I was pleasantly surprised with Palacio’s wide spectrum of characters and how the voices still remained distinguishable. Wonder is composed with several points of view from Auggie, Jack, Summer, Via, Miranda, and even Justin. They may be all kids, but they speak volumes. I was delighted with their complexity, and I ended up loving each character for being themselves. I was disappointed I didn’t get Julian (the head bully)’s viewpoint though, I was convinced he had more depth–beyond the influence of his stuck-up, rich parents. What I really wanted to see was Julian’s parents being taught a lesson.
I have mixed feelings about him. Throughout the novel I see him grow-up, and not use his appearance as an excuse: when he goes to sleep by himself without being told and when he leaves his stuffed animal behind. But even at the end of the novel, I can’t help feeling like he hasn’t changed that much. There’s a scene where he hopes that he will be handsome man in his next life, and his dependency on the astronaut helmet–both of these scenes make me feel Auggie is still the kid in the beginning of the novel. Rather, I think it’s the people around him that deserve more credit.
However, I still admire this kid. Never did he feel sorry for himself, or wonder out of the probabilities–why was he chosen like the people around him do.)
My favorite character, and arguably the most realistic one. August’s older sister who is starting high school. She’s my favorite character for she embodies so many conflicts, but yet still remain in control of her emotions. She is a wonderful older sister. Via is also a heart-wrenching character because she loves Auggie, but she hates herself for the less-than-nice thoughts she has of her brother. At times Via shows signs of sibling jealousy–but yet she restrains herself. She constantly debates what’s best for her brother: if they should make him feel normal (and if that would be lying to him), or teach him how to deal with being abnormal.
Via’s boyfriend. He is the passive observer who at first doesn’t know how to react to Auggie. I had my reservations since his lack of capitalization irked me, reminding me of Omegle conversations with illiterate people (I imagine him talking in slurs.) He also seemed like a very reserved character. But even he does some surprising things that made me like him instantly.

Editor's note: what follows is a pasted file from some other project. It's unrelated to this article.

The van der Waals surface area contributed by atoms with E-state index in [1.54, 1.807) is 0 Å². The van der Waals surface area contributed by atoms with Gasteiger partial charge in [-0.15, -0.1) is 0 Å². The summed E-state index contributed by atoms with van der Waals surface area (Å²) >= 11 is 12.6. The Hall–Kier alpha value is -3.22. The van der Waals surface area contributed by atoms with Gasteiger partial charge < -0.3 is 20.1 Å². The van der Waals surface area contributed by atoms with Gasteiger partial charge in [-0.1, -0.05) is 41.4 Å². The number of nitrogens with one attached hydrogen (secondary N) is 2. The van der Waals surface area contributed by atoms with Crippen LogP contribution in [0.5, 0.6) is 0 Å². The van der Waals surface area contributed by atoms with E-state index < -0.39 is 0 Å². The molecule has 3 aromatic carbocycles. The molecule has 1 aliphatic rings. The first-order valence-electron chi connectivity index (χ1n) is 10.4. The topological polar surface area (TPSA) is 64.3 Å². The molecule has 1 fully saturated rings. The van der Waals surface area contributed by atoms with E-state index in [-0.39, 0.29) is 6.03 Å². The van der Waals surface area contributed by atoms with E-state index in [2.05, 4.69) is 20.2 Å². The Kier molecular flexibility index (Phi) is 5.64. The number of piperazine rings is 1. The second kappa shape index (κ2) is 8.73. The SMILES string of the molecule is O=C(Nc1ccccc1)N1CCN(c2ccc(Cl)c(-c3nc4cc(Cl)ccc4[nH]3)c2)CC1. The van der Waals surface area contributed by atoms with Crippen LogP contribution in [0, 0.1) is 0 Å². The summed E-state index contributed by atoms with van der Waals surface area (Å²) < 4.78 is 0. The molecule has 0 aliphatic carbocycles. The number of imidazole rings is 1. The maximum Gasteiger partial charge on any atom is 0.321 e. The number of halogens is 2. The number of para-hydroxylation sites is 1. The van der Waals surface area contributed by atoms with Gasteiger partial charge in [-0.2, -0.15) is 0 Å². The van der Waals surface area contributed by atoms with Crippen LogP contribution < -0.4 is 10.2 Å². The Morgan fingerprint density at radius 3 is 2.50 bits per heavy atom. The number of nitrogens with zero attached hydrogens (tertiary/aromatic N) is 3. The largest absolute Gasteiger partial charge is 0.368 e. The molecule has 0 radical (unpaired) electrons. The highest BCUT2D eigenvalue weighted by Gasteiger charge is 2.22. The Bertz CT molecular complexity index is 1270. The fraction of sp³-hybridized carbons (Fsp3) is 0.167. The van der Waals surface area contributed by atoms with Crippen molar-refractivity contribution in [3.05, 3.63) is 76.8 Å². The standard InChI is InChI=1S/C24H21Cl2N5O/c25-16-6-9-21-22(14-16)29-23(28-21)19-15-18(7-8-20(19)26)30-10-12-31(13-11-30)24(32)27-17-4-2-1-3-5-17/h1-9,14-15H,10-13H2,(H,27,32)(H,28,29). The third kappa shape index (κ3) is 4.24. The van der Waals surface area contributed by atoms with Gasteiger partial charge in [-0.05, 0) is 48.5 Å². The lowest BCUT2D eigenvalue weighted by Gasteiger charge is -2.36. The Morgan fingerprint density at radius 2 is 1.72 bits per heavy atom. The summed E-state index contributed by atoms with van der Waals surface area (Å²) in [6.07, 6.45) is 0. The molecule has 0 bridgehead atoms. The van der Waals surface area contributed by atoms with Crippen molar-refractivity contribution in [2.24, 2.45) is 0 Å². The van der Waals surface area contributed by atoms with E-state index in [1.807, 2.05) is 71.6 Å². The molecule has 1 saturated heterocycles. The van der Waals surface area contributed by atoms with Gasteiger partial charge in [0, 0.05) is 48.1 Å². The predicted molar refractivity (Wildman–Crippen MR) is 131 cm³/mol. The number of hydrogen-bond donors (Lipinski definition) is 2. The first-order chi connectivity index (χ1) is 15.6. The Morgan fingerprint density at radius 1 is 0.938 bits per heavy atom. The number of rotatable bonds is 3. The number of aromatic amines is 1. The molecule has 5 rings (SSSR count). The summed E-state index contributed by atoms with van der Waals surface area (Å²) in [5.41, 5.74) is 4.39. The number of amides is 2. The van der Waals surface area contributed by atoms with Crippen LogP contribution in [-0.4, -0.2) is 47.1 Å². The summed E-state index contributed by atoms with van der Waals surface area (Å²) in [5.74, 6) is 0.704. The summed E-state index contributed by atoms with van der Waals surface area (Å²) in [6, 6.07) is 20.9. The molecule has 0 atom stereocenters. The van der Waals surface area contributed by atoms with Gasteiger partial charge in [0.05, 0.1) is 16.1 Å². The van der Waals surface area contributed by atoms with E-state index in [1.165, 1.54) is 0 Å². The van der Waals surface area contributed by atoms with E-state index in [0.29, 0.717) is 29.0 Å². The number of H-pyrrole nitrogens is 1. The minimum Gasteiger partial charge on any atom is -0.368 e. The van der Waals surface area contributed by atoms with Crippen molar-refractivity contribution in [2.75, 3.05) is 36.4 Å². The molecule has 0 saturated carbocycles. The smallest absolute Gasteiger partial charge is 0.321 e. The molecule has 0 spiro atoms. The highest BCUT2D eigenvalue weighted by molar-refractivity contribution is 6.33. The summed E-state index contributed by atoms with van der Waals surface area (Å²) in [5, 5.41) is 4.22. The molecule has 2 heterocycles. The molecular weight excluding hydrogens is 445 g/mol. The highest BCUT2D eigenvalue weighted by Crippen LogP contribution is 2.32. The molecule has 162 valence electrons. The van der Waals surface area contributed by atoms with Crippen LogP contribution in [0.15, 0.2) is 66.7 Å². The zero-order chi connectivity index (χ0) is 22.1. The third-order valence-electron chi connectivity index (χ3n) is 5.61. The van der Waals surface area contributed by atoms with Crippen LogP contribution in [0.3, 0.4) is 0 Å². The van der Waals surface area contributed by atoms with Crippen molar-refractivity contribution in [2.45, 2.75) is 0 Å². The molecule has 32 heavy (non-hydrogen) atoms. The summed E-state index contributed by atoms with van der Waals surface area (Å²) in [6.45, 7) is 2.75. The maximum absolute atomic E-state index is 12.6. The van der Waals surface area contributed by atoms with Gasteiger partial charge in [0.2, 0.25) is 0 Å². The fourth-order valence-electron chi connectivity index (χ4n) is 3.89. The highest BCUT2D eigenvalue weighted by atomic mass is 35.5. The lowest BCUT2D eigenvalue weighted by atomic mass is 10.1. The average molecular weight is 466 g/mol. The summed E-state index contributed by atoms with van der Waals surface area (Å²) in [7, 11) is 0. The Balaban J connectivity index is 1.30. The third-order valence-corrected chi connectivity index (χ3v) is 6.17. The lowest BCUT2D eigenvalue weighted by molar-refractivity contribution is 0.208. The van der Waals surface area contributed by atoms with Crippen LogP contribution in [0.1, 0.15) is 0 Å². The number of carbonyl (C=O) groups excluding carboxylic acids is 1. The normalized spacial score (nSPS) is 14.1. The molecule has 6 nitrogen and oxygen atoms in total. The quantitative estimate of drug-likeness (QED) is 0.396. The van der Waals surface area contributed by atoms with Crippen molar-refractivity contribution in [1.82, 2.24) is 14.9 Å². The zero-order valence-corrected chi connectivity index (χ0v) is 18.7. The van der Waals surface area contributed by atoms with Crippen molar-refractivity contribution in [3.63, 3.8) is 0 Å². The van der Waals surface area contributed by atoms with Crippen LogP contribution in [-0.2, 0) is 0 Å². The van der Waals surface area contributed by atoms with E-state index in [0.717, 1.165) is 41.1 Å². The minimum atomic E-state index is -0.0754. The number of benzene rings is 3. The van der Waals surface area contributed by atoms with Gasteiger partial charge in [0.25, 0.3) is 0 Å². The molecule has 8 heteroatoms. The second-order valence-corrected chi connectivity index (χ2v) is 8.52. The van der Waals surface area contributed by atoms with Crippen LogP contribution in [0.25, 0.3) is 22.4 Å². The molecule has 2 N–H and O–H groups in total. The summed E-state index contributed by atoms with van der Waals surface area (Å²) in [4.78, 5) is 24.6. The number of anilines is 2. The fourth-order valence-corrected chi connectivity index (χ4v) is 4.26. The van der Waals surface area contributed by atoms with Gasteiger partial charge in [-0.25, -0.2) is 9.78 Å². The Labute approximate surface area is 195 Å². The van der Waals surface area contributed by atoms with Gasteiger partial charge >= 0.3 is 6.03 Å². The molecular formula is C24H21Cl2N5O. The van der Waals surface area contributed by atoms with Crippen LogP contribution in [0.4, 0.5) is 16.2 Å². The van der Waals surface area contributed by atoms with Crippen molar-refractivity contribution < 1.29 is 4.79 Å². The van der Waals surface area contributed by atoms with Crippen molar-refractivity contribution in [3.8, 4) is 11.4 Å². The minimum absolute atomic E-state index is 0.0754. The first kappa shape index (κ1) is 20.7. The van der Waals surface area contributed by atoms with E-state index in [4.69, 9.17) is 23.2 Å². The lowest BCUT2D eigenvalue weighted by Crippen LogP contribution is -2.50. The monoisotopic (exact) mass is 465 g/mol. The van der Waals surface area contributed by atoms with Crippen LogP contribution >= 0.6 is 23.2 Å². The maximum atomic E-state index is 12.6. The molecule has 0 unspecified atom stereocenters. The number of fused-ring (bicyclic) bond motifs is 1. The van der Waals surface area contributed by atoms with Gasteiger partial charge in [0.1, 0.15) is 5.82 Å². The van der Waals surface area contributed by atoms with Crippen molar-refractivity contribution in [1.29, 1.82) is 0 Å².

One of Auggie’s friends. Honestly, I find her the most unrealistic character. Not being she’s super nice (which she is), but because her actions are idealized. Why would you sit down and immediately start making a list of names with a kid you just met? I am not sure how good of a conversation started that is in real life.
I was bracing myself for a happy, cheesy ending–and I got the unrealistic, happy, cheesy ending I secretly didn’t want. Oh well, at least it tied well to Auggie’s belief that “everyone deserves a standing ovation.”
Despite the cheesy ending, I fell in love with Wonder. There are points in the book I wasn’t a big fan of such as the whole precept idea. I just thought that was unnecessary and even slightly lame. But I loved the multiple perspectives, and the astronaut helmet. A brilliant novel, and an inspiring story.
Spoilery Thoughts I Need To Get Out of My System
The ending: I know it’s to wrap up the “everyone should get a standing ovation” idea, but I rather have Jack (or even Amos) get the award. He seemed to rise to the occasion much better than Auggie did. Auggie himself acknowledges he got the award like other people get awards for “being in a wheelchair,” which I just think is a twisted reason to get an award.